New York Institute of Technology Celebrates Black History Month
February 12, 2020
Black History Month, celebrated each February, has its roots in Negro History Week, an initiative founded in 1926 by Carter G. Woodson and the Association for the Study of African-American Life and History, to raise awareness of African Americans’ contributions to society as well as to promote studying black history in schools.
New York Institute of Technology celebrates black members of our community who are doing great things in their academic and professional careers as well as in their communities.
The Box sat down with four faculty, staff, and students to learn more about their stories.
Tiffani Blake, M.S., M.Ed. , dean of students
Tiffani Blake believes in empowering students and supporting their academic journey. “I find it imperative to advocate for students from marginalized communities or with personal struggles that impede their ability to succeed in a college setting,” she says. “Being personally familiar with these obstacles allows me to empathize with this student population and encourage them.”
Blake grew up serving her community, from working at local food pantries and nursing homes to teaching children ballet in Harlem. She is also an active member of the North Manhattan Alumnae Chapter of Delta Sigma Theta Sorority Inc. and serves as the commissioner of the Office of Black Ministry, Archdiocese of New York. The organization’s mission is to listen and promote the aspiration of black Catholics and to work towards the eradication of racism and discrimination, and any forms of injustice that may exist within the Church and society. On February 2, Blake was presented with The Bakhita Woman of Faith and Service award during the Annual Archdiocesan Black History Month and Observance of the National Day of Prayer for the African American and African Family at St. Patrick’s Cathedral in New York City. The mass acknowledged and celebrated the important role of women in families, the church, and the community.
Student majoring in health sciences; treasurer of the Student Government Association (SGA) on the Long Island campus
Ishmael Ifill credits his passion for serving the New York Tech community to his parents. “For years, my family and I prepared meals for those who spent countless hours preparing for the West Indian Day Parade, which is held yearly in Brooklyn,” he says. His involvement in his cultural community sparked his desire to serve the New York Tech community. “I’ve translated my passion into serving in a leadership role,” he says.
Prior to being the treasurer of the SGA, Ifill was an orientation leader. As treasurer, Ifill says one of his goals is “to create a structure that connects students with clubs and organizations to boost student engagement on campus.”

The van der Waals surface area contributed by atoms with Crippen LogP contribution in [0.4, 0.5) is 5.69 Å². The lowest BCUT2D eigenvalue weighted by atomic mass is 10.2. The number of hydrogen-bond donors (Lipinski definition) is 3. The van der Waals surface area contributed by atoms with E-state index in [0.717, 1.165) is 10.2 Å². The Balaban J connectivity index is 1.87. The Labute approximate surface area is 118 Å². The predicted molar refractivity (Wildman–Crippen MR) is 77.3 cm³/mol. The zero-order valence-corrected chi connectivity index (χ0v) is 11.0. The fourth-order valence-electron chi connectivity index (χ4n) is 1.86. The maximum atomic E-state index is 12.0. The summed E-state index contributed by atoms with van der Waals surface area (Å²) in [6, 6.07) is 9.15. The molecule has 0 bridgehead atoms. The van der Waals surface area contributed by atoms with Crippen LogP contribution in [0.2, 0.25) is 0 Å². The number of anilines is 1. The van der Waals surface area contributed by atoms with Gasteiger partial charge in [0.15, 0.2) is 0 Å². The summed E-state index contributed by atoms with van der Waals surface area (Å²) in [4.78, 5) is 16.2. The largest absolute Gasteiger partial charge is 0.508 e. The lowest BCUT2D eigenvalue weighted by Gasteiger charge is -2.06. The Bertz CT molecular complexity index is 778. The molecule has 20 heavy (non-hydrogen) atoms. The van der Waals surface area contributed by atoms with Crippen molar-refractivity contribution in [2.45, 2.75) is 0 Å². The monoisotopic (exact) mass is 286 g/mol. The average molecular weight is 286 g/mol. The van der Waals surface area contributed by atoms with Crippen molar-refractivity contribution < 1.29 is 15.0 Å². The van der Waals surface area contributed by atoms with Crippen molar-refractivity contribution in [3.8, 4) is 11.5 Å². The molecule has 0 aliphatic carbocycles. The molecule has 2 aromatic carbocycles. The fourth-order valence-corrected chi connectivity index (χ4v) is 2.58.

Ifill is set to graduate in May, and already has plans for life after college: to explore public health with a concentration in epidemiology. “The study of the distribution of diseases has always been of interest to me.”
There is so much that student veteran Ashley Dent loves about black culture. “First, I love how we have and are continuing to persevere and overcome any obstacles and adversities put in our way,” she says.
Inspired by her role model, Oprah Winfrey, Dent created an online show called Melanin Madness to “evoke conversations that are healthy and forward-thinking.” Dent hopes to have the same influence as Winfrey. In addition to her show, Dent is chartering a local chapter for a national collegiate organization called Campus Curlz Inc., a natural hair and service-based organization that aims to enhance, educate and uplift individuals on campus and the black and brown communities.
Her long-term goal is to create a non-profit that provides resources and sisterhood for women veterans. Dent says, “I strive in hopes of changing the lives within the black community.”
“Being black means not having to apologize for being who you are and loving the skin you’re in. It’s about embracing your culture and knowing that your ancestors paved the way for you to appreciate the contributions in your families, societies, and the world around you,” says Jamel Vanderburg.
Vanderburg is a graduate of Wilberforce University, the nation’s oldest private, historically Black College and University (HBCU), and is a member of Alpha Phi Alpha Fraternity Inc., the first collegiate Black Greek Letter Organization. When he isn’t teaching, Vanderburg is involved with organizations including the National Urban League Young Professionals – Long Island Chapter and actively serves on the council of Young People For. Understanding the importance of community, Vanderburg says, “No person is an island, and it takes a community to create and develop the person you become.”
As a professor, he treats his students like family and hopes that they understand how to be their true, authentic self, and maximize their success in his class.
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